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Sulli Deals Bail: “Law is Kind to Those Who Commit Violence Against Women”


By Sonal Nain, 30 Mar 2022


The alleged creators of the derogatory “Sulli Deals” and “Bulli Bai” apps, which auctioned off Muslim women, have been granted bail. A Delhi court granted them bail on the grounds that they are first-time offenders and that their continued incarceration would be detrimental to their overall well-being. 

Meanwhile, a Delhi Court denied activist Umar Khalid’s bail application. This raises whether the judiciary’s approach to the issue of bail is based on a selective principle and ad hocism. Furthermore, calls into question if the law is partial in its treatment of perpetrators of violence against women.

Fatima Khan, a journalist who has been subjected to virtual sexual abuse from Sulli Deals, told Mojo Story that even after the app’s creators were arrested, there were twitter spaces and clubhouse spaces where Muslim women and their private parts were discussed at length, “That is how normalised virtual harassment and abuse is.” 

“Someone there recognised me; my first instinct was that he had seen my pictures being sold online,” she recalled a week after the Bully Bai deals occurred when she was out in UP for election coverage. That, however, was not the case.”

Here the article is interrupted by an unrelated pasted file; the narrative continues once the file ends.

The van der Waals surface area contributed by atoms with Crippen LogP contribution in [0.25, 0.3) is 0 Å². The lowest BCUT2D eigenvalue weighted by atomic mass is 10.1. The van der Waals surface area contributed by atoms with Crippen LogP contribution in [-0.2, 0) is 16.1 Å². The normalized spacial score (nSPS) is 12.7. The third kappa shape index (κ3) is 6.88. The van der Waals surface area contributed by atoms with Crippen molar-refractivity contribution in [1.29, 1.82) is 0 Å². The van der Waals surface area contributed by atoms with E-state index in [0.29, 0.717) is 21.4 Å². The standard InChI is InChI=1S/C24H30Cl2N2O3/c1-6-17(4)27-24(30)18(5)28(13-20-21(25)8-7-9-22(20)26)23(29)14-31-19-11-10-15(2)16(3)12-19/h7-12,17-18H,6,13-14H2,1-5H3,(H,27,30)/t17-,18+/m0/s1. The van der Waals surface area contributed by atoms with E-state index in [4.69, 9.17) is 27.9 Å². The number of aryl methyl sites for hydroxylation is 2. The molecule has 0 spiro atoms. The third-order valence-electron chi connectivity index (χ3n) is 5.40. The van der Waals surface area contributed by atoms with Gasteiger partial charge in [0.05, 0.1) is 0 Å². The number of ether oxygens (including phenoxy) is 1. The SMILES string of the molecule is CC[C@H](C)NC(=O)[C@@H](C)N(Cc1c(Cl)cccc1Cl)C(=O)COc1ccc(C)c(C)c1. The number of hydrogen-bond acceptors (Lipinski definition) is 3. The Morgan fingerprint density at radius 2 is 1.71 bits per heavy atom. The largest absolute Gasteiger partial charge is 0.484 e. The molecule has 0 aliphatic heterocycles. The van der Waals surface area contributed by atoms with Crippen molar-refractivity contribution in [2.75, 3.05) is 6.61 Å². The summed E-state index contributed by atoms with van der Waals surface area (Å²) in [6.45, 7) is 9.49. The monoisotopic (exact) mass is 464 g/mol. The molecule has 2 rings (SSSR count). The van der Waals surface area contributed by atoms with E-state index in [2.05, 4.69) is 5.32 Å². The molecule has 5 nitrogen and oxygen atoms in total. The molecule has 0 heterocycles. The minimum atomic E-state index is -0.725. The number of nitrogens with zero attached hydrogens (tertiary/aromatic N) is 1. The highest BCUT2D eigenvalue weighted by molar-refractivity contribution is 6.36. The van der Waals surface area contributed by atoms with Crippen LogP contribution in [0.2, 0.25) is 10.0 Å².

Fatima stated that she has felt unsafe since the day the Sulli deal incident occurred, even though there was no arrest at the time, “With this bail, it puts my, and several other people who occupy public spaces, physical safety and mental health at risk.” 

She agreed that online harassment is frequently trivialized in our country, saying, “Some people say that’s just an online sale, not an actual case of sexual harassment, which is a mentality. When you trivialize in your language how you talk about a crime like this, it sends out a very negative message at large.” 

Neha Singhal, a senior resident fellow at the Vidhi Center for Legal Policy, believes that everyone should be subject to the same bail principle, “Bailing happens quite easily in violence against women. In this case, the offences they are charged with are all minor offences; the most serious offence here is stalking, which carries a maximum penalty of 5 years in prison. There is a legal precedent regarding bail that states that if you are charged with a minor offence, you are more likely to be granted bail than if you are charged with a serious offence that could result in death or life imprisonment, which is what Umar Khalid has been charged with.”

However, she said that it is disappointing that we choose to be kind to some while choosing to ignore others, “the fact that we are being kind to those who commit violence against women is very worrisome.”